All Things Considered
All Things Considered
Friday, April 14, 2006

Minnesota Public Radio Stories

  • The Ford plantLife after Ford
    Some public officials seem torn between planning a future without the plant, and hoping Ford might reconsider.5:19 p.m.
  • Paul MaccabeeWill gay marriage ban harm Minnesota's "creative class?"
    If Minnesota bans gay marriage, would the state be less creative? A group of advertisers and public relations professionals believe it might.5:23 p.m.
  • The Dalai LamaDalai Lama visits Minnesota
    Excitement is building among Minnesota's Tibetan population for a visit from the Dalai Lama on Sunday. The Dalai Lama is the political leader for the Tibetan government in exile, now based in India.5:50 p.m.

National Public Radio Stories

  • Report Slams Homeland Response to Katrina
    A focus on terrorism left the Department of Homeland Security unable to deal with the aftermath of Hurricane Katrina, according to the agency's Inspector General. His sharply critical report makes 38 recommendations for improving disaster response missions.
  • Helping to Rebuild New Orleans, Illegally
    Among the small army of workers rebuilding New Orleans, one group in particular stays out of sight: The Brazilians. They tend to sleep in the houses they're gutting, and they're more culturally isolated than the Hispanics. The Brazilian workers describe how multiple layers of subcontractors and "labor agents" stand between them and their American employers, who enjoy deniability about the illegal work force.
  • Officer's Death Blamed on '9-11 Lung' Ailment
    As the lingering effects of the attacks of Sept. 11, 2001, are tallied, a growing number of first responders have died after being exposed to dust at the World Trade Center site. A recent autopsy report on a retired police detective directly linked his death to the attack.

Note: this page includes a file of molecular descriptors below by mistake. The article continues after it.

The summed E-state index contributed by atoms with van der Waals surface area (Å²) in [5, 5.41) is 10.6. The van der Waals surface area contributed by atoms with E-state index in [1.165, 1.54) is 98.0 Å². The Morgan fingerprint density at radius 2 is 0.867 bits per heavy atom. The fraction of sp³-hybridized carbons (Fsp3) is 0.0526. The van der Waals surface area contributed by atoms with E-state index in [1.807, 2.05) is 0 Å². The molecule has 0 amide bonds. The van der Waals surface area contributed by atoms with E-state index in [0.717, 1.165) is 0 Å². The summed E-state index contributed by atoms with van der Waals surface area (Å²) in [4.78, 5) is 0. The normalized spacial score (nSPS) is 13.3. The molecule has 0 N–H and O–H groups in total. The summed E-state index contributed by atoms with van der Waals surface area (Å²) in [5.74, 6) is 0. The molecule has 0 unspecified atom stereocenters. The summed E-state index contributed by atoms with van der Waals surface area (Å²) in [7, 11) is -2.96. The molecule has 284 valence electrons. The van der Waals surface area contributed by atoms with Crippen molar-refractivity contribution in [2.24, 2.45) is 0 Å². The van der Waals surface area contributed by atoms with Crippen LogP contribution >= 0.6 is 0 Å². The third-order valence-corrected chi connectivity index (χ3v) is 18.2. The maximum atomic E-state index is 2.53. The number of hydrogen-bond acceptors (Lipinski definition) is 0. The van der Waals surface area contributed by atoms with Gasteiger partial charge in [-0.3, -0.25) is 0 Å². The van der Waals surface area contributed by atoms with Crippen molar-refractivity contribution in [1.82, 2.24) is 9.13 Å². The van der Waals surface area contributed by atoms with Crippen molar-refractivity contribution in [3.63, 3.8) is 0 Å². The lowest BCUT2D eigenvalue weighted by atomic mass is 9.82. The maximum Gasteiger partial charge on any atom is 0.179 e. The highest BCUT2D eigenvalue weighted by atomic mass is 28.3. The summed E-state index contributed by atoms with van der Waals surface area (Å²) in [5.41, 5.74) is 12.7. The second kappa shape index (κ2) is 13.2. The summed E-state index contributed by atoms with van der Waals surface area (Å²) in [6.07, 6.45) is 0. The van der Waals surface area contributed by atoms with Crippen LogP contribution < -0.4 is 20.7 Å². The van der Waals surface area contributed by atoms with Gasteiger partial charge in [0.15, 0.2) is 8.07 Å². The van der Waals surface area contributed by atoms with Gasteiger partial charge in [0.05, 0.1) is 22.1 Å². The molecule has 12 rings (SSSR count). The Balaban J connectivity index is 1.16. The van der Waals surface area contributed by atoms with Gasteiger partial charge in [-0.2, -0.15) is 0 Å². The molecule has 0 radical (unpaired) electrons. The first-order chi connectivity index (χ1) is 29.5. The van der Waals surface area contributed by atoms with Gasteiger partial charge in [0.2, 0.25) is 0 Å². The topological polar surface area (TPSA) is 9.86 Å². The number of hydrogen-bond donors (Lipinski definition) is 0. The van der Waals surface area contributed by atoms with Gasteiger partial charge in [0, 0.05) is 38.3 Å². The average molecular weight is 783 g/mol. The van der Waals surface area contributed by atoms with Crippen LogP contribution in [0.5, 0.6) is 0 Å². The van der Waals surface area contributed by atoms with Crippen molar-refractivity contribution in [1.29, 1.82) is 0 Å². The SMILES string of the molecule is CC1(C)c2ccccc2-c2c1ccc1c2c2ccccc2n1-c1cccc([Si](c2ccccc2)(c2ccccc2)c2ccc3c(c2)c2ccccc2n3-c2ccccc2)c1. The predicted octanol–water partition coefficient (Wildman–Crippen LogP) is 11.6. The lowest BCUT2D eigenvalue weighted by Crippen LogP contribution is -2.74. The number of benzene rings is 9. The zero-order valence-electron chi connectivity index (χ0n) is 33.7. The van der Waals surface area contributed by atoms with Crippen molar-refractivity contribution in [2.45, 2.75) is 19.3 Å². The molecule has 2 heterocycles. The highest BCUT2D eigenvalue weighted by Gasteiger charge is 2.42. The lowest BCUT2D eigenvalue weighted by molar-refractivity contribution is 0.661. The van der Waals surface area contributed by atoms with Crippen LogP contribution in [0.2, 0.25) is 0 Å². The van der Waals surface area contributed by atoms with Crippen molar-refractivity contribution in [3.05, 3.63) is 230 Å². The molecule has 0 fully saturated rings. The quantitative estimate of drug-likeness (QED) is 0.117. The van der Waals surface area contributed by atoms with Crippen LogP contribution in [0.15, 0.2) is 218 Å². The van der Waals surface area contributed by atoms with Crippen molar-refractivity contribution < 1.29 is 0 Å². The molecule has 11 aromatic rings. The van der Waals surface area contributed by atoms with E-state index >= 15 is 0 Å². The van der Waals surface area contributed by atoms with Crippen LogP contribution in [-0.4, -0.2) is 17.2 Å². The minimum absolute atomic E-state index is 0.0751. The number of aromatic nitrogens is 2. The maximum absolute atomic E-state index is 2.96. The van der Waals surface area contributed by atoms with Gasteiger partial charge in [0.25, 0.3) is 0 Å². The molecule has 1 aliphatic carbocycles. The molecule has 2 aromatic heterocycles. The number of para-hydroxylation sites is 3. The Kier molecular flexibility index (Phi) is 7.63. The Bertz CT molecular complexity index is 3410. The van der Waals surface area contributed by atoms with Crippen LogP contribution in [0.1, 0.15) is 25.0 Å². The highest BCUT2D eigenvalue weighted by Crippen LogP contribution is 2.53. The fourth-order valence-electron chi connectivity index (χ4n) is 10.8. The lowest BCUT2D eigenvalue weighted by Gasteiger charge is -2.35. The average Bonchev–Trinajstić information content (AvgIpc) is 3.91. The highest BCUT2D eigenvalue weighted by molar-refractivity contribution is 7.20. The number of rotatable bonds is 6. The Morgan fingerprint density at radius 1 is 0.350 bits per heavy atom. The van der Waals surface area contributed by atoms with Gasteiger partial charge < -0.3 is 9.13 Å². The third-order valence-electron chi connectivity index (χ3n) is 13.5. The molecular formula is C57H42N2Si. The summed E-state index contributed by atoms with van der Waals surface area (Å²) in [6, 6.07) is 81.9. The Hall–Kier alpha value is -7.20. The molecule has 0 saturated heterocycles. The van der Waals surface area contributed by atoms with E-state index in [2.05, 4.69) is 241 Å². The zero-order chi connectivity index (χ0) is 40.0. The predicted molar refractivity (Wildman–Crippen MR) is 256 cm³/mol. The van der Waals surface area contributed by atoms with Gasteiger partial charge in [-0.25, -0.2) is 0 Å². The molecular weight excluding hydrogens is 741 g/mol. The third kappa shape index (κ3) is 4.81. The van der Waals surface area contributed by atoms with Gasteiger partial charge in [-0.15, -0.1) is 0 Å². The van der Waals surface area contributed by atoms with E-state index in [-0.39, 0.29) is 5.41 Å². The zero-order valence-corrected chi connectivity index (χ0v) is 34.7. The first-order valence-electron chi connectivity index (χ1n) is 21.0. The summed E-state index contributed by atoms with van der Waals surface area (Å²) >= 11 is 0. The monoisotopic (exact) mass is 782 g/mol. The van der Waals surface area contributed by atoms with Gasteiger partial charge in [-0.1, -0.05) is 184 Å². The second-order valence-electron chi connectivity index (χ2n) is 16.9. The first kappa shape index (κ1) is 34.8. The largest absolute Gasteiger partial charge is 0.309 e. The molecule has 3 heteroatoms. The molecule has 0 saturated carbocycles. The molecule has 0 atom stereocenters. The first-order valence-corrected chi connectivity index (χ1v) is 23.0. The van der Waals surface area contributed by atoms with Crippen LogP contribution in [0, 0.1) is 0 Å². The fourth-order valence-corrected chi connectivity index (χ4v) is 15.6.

• Calling Out a Top Defense Official
    While six retired military generals have come out in the past weeks calling for Defense Secretary Donald Rumsfeld to step down, no active generals have followed suit. Time magazine reporter and commentator Douglas Waller offers some historical perspective on speaking out against a senior official.
  • On Immigration, Americans Show Range of Views
    How are U.S. citizens reacting to the sudden rise in immigrants' numbers and aspirations? Some are enraged about broken borders and the rule of law. But many simply accept the phenomenon -- and quite a few are positive about it.
  • Spain Judges Effects of Blanket Amnesty for Immigrants
    The status of illegal immigrants may be stirring fierce debate in the United States, but in Spain hundreds of thousands of immigrants are getting used to life on the "right" side of the law, after last year's blanket amnesty. While critics say the amnesty has produced a "magnet effect" -- stressing that Spain now struggles to deal with a surge of African boat people -- the government points out that the new legal workers have contributed hundreds of millions of euros to the state treasury and pension system. Jerome Socolovsky reports.
  • Iraq's Christians Mark Good Friday
    Members of Iraq's Christian minority visited churches in Baghdad and across the country to mark Good Friday. Under Saddam Hussein, Christians enjoyed a degree of protection. Now many are fleeing Iraq because of the continuing violence.
  • Sunday Sermons, No Longer Unplugged
    Many Christian clergy are turning to non-traditional methods to give their Sunday sermons a more contemporary feel. NPR's Michele Norris talks with Nick Fatato, senior pastor of the Boston Worship Center, who searches the Internet for interesting downloads, including songs, interviews, and video to use in his services.
  • Bush Defends Rumsfeld's Performance in Iraq
    President Bush issues a strong statement in support for Defense Secretary Donald Rumsfeld, who has come under increasing criticism for his performance. The president says Rumsfeld is "exactly what is needed at this critical period."
  • Cordoned Off, an Iraqi Town Relaxes
    Tarmiyah, a town once remarkable for its heavy insurgent activity, has become a haven for Sunnis fleeing sectarian violence in Baghdad. More than a thousand families have moved there since the Samarrah bombing. The military controls all entrances and exits to the farming town, on the banks of the Tigris.

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